A dear friend (let’s call her Hannah) once told me that she was apprehensive about calling her financial advisor about her investment goals.
“But why?” I couldn’t help myself. How could this confident, successful co-worker be intimidated by the person she pays to meet her specific investment objectives?
His reaction shocked me.
Hannah described how she first violated a personal ambition to move a portion of her portfolio into socially-responsible investments, only to be politely rejected by her financial advisor.
Hannah admitted, “I don’t want to change financial advisors, but I don’t like being fired. On the other hand, is it fair to ask my advisor to change my strategy without providing any resources for guidance?”
Hannah chose to stay with her advisor, but continues to keep her eyes open for opportunities to better align her financial assets with her values.
Hannah is not alone. She is among a growing number of Gen X and Millennial women who are gaining control of trillions of dollars in wealth and who are making their investments feel best for their community, their neighbors, and the planet.
To contextualize this paradigm shift using research compiled by Community Capital Management:
- By 2030, American women are expected to control more than $30 trillion in financial assets.
- Millennials are twice as likely than the overall investor population to invest in companies that target environmental or social goals.
This simultaneous paradigm shift of transferring money and aligning wealth with personal values means that many financial advisors are rapidly developing new skills and earning relevant credentials that appeal to sustainable-minded investors. Huh. In doing so, these financial advisors not only hope to retain their existing clients, but also harass clients who are frustrated by their current advisors’ reluctance to identify and execute socially responsible investment choices. .
According to the 2021 EY Global Wealth Research Report, clients are now investing for purpose and looking beyond financial return on investment. Financial advisors should note that 35% of clients with sustainability goals want to switch wealth managers in the next three years, which is more than double (15%) among clients without sustainability goals.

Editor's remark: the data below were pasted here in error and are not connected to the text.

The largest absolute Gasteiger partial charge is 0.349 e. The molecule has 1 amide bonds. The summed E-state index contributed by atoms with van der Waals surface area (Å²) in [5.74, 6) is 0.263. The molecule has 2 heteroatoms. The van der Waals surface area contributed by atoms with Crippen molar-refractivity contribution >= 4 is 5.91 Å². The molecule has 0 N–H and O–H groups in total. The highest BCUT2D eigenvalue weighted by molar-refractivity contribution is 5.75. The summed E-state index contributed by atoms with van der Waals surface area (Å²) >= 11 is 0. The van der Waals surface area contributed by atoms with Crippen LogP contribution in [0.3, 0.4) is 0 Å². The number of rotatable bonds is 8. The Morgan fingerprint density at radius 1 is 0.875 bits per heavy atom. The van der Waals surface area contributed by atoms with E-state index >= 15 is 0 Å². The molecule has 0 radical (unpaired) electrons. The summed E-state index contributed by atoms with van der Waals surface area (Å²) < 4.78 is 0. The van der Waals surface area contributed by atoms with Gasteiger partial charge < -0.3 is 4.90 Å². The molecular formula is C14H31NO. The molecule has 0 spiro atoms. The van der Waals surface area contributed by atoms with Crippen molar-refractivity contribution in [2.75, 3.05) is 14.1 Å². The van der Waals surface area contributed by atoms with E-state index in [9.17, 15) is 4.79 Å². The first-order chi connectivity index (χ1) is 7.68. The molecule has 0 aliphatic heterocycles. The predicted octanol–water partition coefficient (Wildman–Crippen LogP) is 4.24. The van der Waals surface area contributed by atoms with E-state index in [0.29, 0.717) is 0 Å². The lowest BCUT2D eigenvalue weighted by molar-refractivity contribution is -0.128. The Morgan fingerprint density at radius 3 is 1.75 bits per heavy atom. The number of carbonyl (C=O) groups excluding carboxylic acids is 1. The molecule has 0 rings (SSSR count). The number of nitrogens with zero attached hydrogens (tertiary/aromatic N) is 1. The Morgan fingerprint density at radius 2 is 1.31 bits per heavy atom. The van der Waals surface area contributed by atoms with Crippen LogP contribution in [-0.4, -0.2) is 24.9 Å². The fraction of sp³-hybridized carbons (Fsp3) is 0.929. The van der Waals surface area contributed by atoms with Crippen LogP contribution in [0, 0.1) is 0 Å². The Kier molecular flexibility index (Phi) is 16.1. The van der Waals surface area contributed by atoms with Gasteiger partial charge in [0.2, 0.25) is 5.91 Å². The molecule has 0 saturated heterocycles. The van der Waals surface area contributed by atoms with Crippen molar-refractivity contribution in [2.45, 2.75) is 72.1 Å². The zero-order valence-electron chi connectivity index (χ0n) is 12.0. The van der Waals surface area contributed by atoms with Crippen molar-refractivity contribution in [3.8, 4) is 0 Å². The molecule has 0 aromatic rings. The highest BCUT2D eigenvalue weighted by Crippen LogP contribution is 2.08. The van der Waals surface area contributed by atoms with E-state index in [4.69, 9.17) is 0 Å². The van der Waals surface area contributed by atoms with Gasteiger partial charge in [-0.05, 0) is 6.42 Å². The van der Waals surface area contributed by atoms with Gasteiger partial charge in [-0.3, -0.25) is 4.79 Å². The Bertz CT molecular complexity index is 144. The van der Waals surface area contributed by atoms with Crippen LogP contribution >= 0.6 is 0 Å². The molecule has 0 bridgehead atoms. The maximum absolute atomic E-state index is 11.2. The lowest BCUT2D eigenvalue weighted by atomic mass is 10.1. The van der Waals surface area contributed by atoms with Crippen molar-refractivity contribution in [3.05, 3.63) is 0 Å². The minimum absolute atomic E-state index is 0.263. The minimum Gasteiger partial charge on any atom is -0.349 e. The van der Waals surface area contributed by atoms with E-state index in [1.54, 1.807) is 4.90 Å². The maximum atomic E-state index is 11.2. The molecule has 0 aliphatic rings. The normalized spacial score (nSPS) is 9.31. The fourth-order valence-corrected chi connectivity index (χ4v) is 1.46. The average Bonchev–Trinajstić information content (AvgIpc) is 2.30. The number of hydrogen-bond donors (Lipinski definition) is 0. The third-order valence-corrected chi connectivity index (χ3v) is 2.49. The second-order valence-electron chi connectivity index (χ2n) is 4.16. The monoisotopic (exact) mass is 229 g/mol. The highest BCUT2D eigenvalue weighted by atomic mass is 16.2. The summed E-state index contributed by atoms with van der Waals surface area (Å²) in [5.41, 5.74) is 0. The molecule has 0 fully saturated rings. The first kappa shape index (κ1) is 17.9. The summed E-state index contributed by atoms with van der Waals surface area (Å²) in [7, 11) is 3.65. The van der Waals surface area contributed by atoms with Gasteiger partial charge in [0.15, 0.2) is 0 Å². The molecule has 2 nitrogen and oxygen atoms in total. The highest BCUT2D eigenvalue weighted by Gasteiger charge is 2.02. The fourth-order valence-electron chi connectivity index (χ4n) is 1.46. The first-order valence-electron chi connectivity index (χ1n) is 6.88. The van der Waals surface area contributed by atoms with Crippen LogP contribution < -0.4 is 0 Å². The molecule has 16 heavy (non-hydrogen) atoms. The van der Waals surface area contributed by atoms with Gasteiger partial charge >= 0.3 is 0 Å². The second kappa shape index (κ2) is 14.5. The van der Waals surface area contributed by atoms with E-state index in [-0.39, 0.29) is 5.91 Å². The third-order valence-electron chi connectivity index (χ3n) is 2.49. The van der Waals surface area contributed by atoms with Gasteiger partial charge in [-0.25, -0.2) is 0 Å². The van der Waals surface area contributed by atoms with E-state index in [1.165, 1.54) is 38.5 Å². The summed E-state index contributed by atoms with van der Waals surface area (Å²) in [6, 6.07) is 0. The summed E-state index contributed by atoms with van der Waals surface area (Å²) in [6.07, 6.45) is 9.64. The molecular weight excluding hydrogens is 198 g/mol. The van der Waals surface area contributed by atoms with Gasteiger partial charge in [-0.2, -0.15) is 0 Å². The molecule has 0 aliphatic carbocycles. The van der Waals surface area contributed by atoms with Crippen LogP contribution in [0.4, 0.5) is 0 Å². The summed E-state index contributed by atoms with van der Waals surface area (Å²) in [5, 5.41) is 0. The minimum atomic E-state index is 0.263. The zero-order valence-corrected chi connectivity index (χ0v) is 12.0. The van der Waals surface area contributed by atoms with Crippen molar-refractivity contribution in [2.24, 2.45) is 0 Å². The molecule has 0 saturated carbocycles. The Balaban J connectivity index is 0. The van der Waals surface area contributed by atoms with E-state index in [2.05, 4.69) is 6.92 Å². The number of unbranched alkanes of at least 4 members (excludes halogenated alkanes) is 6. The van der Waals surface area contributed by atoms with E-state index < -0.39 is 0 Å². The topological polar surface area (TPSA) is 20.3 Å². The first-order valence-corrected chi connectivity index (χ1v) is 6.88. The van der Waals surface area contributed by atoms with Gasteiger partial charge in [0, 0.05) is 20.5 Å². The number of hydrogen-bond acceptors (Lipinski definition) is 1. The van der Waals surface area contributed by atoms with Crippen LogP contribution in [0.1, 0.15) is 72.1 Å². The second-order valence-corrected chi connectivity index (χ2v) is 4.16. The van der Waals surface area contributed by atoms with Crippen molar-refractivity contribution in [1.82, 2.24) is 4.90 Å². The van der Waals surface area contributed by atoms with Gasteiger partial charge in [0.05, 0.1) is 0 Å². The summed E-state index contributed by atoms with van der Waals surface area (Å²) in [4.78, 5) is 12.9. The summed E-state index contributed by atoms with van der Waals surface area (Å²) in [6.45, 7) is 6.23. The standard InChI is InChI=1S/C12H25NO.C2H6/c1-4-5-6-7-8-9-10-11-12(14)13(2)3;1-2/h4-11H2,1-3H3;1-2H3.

Also, a quarter of millennial clients view a sustainable investment proposition as the most important factor when selecting a new wealth manager.
While investors like Hannah can clearly articulate their desire to align their money with their personal values of social justice (investments that demonstrate the characteristics of equity, inclusion, and diversity), financial advisors are often asked to help their clients. Are left without the relevant tools to meet expectations.
GenderSmart recently equipped investors like Hanna with curated resources to execute investment strategies that apply the impact lens of Justice, Equity, Diversity and Inclusion (JEDI). To create this innovative toolkit, GenderSmart called on one of the JEDI investing leaders, including the Visa Foundation, Tides and Hoggle Lovells, to share their expert approach to investing for social impact returns.
For example, Calvert Impact Capital shared its Asset Class Framework to describe how a JDI lens can be applied to different asset classes, both in product and strategy. GenderSmart also incorporated an investment framework from Edsina Social Capital, an investment and financial activism firm that has Edsina Social Justice All Cap Global ETF (JSTC),
The resulting JEDI Investment Toolkit provides actionable resources for investors who want expert guidance to make their money reflect their personal values.
While the current version of the toolkit was designed for allocators, investment influencers and intermediaries to understand the dimensions of JDI investing, financial advisors can expect to hear client toolkit questions such as:
- Does my investment policy statement include specific policies and strategies that advance racial equality or broader social justice commitments?
- Do you have a Chartered SRI Counselor (CSRIC) credential provided by US SIF?
- Has your firm ever been held in a leadership role by a woman or person of color? What is the current diversity of your firm?
If you can’t already answer these questions from your customers, it’s time to start drafting talking points. Investors are being trained every day by groups like GenderSmart and Invest for Better to ask the big questions and take control of their assets.
I have already forwarded Hannah over to the Jedi Investment Toolkit and I am curious how she will use the resources to prepare the conversation with her current advisor.
For the record, no one expects you to be a JEDI master, so you might as well repack that lightsaber. Only a freelance writer has to resort to that level of gimmicks.
Andrea Longton, CFA, is the founder of social justice investors and co-host Renegade Capital Podcast, you can follow andrea linkedin And Twitter,